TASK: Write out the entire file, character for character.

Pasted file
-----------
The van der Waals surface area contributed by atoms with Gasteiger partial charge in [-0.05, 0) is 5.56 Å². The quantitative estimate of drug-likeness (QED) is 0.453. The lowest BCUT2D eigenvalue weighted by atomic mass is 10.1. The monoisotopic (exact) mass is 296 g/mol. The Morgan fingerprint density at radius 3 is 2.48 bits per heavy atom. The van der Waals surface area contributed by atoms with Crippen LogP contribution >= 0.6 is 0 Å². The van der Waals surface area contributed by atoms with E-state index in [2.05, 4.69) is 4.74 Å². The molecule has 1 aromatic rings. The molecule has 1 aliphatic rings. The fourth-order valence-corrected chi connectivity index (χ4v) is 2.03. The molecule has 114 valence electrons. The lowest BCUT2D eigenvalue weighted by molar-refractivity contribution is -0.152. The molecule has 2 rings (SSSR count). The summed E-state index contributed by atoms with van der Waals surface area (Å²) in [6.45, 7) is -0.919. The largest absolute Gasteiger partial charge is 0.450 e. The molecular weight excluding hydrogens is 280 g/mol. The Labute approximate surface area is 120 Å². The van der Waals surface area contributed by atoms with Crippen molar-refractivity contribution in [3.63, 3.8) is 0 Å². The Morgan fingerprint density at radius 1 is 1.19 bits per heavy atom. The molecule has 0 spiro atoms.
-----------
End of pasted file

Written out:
The van der Waals surface area contributed by atoms with Gasteiger partial charge in [-0.05, 0) is 5.56 Å². The quantitative estimate of drug-likeness (QED) is 0.453. The lowest BCUT2D eigenvalue weighted by atomic mass is 10.1. The monoisotopic (exact) mass is 296 g/mol. The Morgan fingerprint density at radius 3 is 2.48 bits per heavy atom. The van der Waals surface area contributed by atoms with Crippen LogP contribution >= 0.6 is 0 Å². The van der Waals surface area contributed by atoms with E-state index in [2.05, 4.69) is 4.74 Å². The molecule has 1 aromatic rings. The molecule has 1 aliphatic rings. The fourth-order valence-corrected chi connectivity index (χ4v) is 2.03. The molecule has 114 valence electrons. The lowest BCUT2D eigenvalue weighted by molar-refractivity contribution is -0.152. The molecule has 2 rings (SSSR count). The summed E-state index contributed by atoms with van der Waals surface area (Å²) in [6.45, 7) is -0.919. The largest absolute Gasteiger partial charge is 0.450 e. The molecular weight excluding hydrogens is 280 g/mol. The Labute approximate surface area is 120 Å². The van der Waals surface area contributed by atoms with Crippen molar-refractivity contribution in [3.63, 3.8) is 0 Å². The Morgan fingerprint density at radius 1 is 1.19 bits per heavy atom. The molecule has 0 spiro atoms.